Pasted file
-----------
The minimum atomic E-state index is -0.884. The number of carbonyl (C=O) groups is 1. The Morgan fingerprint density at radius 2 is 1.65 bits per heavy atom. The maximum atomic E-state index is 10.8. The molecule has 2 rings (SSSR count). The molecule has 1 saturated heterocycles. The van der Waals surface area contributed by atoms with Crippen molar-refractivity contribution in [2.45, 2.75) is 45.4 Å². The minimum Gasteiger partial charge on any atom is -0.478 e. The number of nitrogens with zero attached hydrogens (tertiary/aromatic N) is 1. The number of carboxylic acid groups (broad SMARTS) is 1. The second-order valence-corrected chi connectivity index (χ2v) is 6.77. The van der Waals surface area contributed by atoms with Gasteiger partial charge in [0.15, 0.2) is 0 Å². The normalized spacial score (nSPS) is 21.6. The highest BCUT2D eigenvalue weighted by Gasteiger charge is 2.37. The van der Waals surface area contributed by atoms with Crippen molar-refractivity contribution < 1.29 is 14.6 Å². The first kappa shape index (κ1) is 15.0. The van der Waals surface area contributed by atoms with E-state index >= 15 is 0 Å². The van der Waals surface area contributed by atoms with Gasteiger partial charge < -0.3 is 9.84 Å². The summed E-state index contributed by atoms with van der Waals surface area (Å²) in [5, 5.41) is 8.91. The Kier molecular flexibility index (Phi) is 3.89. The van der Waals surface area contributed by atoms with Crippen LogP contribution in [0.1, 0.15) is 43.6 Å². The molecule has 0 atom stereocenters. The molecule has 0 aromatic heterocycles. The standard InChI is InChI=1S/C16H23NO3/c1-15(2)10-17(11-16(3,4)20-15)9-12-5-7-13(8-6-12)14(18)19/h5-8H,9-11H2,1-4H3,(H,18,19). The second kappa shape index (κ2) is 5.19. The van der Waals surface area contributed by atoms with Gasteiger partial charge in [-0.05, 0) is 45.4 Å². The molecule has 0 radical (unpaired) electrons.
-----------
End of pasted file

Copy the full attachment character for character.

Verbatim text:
The minimum atomic E-state index is -0.884. The number of carbonyl (C=O) groups is 1. The Morgan fingerprint density at radius 2 is 1.65 bits per heavy atom. The maximum atomic E-state index is 10.8. The molecule has 2 rings (SSSR count). The molecule has 1 saturated heterocycles. The van der Waals surface area contributed by atoms with Crippen molar-refractivity contribution in [2.45, 2.75) is 45.4 Å². The minimum Gasteiger partial charge on any atom is -0.478 e. The number of nitrogens with zero attached hydrogens (tertiary/aromatic N) is 1. The number of carboxylic acid groups (broad SMARTS) is 1. The second-order valence-corrected chi connectivity index (χ2v) is 6.77. The van der Waals surface area contributed by atoms with Gasteiger partial charge in [0.15, 0.2) is 0 Å². The normalized spacial score (nSPS) is 21.6. The highest BCUT2D eigenvalue weighted by Gasteiger charge is 2.37. The van der Waals surface area contributed by atoms with Crippen molar-refractivity contribution < 1.29 is 14.6 Å². The first kappa shape index (κ1) is 15.0. The van der Waals surface area contributed by atoms with E-state index >= 15 is 0 Å². The van der Waals surface area contributed by atoms with Gasteiger partial charge < -0.3 is 9.84 Å². The summed E-state index contributed by atoms with van der Waals surface area (Å²) in [5, 5.41) is 8.91. The Kier molecular flexibility index (Phi) is 3.89. The van der Waals surface area contributed by atoms with Crippen LogP contribution in [0.1, 0.15) is 43.6 Å². The molecule has 0 atom stereocenters. The molecule has 0 aromatic heterocycles. The standard InChI is InChI=1S/C16H23NO3/c1-15(2)10-17(11-16(3,4)20-15)9-12-5-7-13(8-6-12)14(18)19/h5-8H,9-11H2,1-4H3,(H,18,19). The second kappa shape index (κ2) is 5.19. The van der Waals surface area contributed by atoms with Gasteiger partial charge in [-0.05, 0) is 45.4 Å². The molecule has 0 radical (unpaired) electrons.